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Mauritia flexuosa dominated palm swamps are an important forest resource covering over 30,000 km2 across the Amazon basin. In Ecuadorean Amazonia, Mauritia flexuosa, a dioecious and arborescent palm species, forms small and isolated populations or large and dense stands on poorly drained soils. How these populations are genetically interconnected and how genetic diversity varies between cohorts of different ages remains little studied although they are important for conservation of these ecosystems. The genetic structure of Mauritia flexuosa was studied in five natural stands using eight microsatellite loci and two cohorts (seedling and adults). In addition, age structure and sex ratio within the stands were assessed using transects. The age structure of the studied Mauritia flexuosa stands is represented by a high number of seedlings (mean = 1,153.6/ha) and adults (mean = 563.2/ha), with a sex ratio favoring female individuals (1.42:1). These stands are also characterized by a fine-scale genetic structure, high observed heterozygosity (mean: HO seedlings =0.52; HO adults =0.52), high inbreeding (mean: FIS seedlings = 0.26; FIS adults = 0.26), low number of migrants (Nm =0.29), strong genetic differentiation (mean: pairwise RST/ D-values seedlings = 0.08/ 0.74; mean RST/D-values adults = 0.17/ 0.76), and an average effective population size (Ne) of 191.42 individuals. No intergenerational genetic variation was detected between seedlings and adults. We suggest that the high genetic diversity and inbreeding as well as the strong differentiation among stands of these populations could be explained, at least partially, by a low genetic connectivity among populations. Destructive harvesting of its fruits and defaunation will be major threats to Mauritia flexuosa populations in the future.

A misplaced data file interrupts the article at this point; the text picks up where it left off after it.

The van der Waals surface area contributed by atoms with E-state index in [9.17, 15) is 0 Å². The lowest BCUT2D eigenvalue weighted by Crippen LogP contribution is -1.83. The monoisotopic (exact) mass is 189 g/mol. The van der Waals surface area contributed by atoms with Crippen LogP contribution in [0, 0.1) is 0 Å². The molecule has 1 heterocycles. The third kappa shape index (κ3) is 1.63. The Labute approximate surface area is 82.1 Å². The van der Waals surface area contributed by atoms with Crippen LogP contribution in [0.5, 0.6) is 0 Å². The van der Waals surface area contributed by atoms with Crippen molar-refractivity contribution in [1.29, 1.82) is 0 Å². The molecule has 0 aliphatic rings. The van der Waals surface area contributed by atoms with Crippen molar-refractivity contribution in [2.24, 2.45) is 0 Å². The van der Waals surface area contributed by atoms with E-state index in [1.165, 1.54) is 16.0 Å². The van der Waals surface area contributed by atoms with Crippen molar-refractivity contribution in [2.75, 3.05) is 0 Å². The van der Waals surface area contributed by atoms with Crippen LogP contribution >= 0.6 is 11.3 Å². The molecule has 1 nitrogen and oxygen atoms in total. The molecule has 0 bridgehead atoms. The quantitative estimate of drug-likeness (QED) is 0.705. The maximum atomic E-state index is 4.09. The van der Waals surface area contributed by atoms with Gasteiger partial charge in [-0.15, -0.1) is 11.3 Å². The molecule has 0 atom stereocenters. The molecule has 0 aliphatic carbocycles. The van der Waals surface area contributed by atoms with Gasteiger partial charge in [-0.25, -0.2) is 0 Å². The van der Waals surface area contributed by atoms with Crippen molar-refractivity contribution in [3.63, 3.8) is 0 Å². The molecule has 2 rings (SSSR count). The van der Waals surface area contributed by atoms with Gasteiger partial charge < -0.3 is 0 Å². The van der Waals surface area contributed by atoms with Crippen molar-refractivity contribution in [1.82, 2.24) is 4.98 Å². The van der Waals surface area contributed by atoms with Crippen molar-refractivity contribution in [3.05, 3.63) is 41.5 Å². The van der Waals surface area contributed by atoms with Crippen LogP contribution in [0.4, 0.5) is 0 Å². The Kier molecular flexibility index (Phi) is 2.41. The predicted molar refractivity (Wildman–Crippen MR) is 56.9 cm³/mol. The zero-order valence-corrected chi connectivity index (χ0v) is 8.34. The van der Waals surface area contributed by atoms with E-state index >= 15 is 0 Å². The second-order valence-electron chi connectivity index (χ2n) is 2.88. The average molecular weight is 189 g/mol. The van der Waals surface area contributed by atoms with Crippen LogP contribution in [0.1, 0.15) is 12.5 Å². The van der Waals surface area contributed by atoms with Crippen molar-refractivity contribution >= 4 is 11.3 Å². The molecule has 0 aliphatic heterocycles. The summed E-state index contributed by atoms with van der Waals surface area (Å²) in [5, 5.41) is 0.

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This paper presents, at regional level, a physionomic-floristic description of extra-andean Patagonia. We analysed the information with the greatest regional synthesis obtained in the last decades, specially the one that provided cartographic data. As a result of this synthesis, phytogeographical districts were subdivided, ecotones were delimited and boundaries were either confirmed or modified. The result is a map where we propose 16 physionomic-floristic units: 12 included in the six districts of the Patagonian province, two in the Monte province and two in ecotones. Existing phytosociological information has been added to the description of each unit.